Take the 2-minute tour ×
Server Fault is a question and answer site for professional system and network administrators. It's 100% free, no registration required.

I'm trying to configure a DB2 DSN on a Windows 7 machine, to a remote DB2 server. I've installed the driver, per the instructions here. That appeared to work fine; I've already cataloged the node and database using the command line processor (database is cataloged as "DB1"), and then when I go to the ODBC configuration in the Windows Control panel, the database I've catalogued is available when I create a DSN using the DB2 driver.

But, when I test the connection, I get:

SQL1013N The database alias name or database name " " could not be found. SQLSTATE=42705

I then realized I'd have to configure the CLI parameters - I've added and applied the Database, Protocol, Hostname and Port within the CLI/ODBC settings in the ODBC configuration dialog window. However, I still get the same message.

I've tried rebooting the client machine, but that doesn't change things. IBM refers to a db2cli.ini file that should be in the install directory, but there isn't a file there. Does that mean the installation didn't work correctly, or by default is there no db2cli.ini file until you create one?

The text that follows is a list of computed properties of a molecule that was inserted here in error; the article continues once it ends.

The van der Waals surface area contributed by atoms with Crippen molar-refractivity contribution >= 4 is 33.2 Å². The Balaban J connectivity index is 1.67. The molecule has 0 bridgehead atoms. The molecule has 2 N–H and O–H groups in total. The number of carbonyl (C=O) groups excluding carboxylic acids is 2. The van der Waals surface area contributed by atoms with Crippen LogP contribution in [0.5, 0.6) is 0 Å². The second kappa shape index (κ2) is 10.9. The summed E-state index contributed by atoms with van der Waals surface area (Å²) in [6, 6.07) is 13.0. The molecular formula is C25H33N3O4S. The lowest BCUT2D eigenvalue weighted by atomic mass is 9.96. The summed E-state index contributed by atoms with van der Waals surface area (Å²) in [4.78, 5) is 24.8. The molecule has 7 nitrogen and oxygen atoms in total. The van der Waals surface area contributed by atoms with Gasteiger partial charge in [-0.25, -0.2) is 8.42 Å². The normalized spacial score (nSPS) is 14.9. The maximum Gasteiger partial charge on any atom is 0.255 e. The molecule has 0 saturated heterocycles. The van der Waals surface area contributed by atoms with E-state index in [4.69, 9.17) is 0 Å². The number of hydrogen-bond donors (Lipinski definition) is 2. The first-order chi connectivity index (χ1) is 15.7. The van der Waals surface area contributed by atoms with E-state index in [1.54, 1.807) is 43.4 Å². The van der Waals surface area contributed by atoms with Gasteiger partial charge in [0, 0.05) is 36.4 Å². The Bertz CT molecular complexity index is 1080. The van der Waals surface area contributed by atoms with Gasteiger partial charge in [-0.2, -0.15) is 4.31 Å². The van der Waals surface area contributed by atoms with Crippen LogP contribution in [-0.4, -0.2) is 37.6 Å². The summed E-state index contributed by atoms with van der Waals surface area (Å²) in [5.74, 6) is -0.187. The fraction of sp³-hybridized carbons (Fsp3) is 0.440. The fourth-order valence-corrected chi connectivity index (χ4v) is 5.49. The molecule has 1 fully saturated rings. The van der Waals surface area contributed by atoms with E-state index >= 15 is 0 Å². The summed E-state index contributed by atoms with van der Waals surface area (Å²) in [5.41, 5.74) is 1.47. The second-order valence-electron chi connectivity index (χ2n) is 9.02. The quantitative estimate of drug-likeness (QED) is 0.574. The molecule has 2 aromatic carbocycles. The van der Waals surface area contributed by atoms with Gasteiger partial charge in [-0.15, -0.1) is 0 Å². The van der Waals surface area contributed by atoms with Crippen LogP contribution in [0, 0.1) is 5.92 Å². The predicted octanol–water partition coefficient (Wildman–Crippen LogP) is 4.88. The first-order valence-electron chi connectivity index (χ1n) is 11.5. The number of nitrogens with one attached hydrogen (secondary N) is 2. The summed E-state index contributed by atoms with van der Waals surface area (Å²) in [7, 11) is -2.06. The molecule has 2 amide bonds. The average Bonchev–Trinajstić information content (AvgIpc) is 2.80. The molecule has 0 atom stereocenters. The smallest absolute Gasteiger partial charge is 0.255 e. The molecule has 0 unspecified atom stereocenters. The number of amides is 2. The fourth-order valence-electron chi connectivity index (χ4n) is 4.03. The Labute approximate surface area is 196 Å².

I tried on a second client machine, and this time I got:

SQL1531N The database alias "DB1" could not be found in the db2dsdriver.cfg configuration file.

This is even stranger, as I can't find the db2dsdriver.cfg file. (It's not in the directory it should be, given this article.) and further, I can't run db2dsdcfgfill to create the file, because (again) I can't find a db2cli.ini file to use as the input for db2dsdcfgfill.

Is that normal? I haven't used DB2 for about 6 years but I remember some of IBM's tools being rather hard to configure; am I being extra-specially inept?

share|improve this question

migrated from stackoverflow.com Aug 25 '12 at 11:06

This question came from our site for professional and enthusiast programmers.

    
Probably not useful in solving your problem, but you're not being inept. IBM's tools are so awful and difficult to configure, you think they're the hardest things in the world to use... until you visit their site for documentation and remember that's actually the hardest thing in the world to use. –  HopelessN00b Aug 26 '12 at 8:16
add comment

Your Answer

 
discard

By posting your answer, you agree to the privacy policy and terms of service.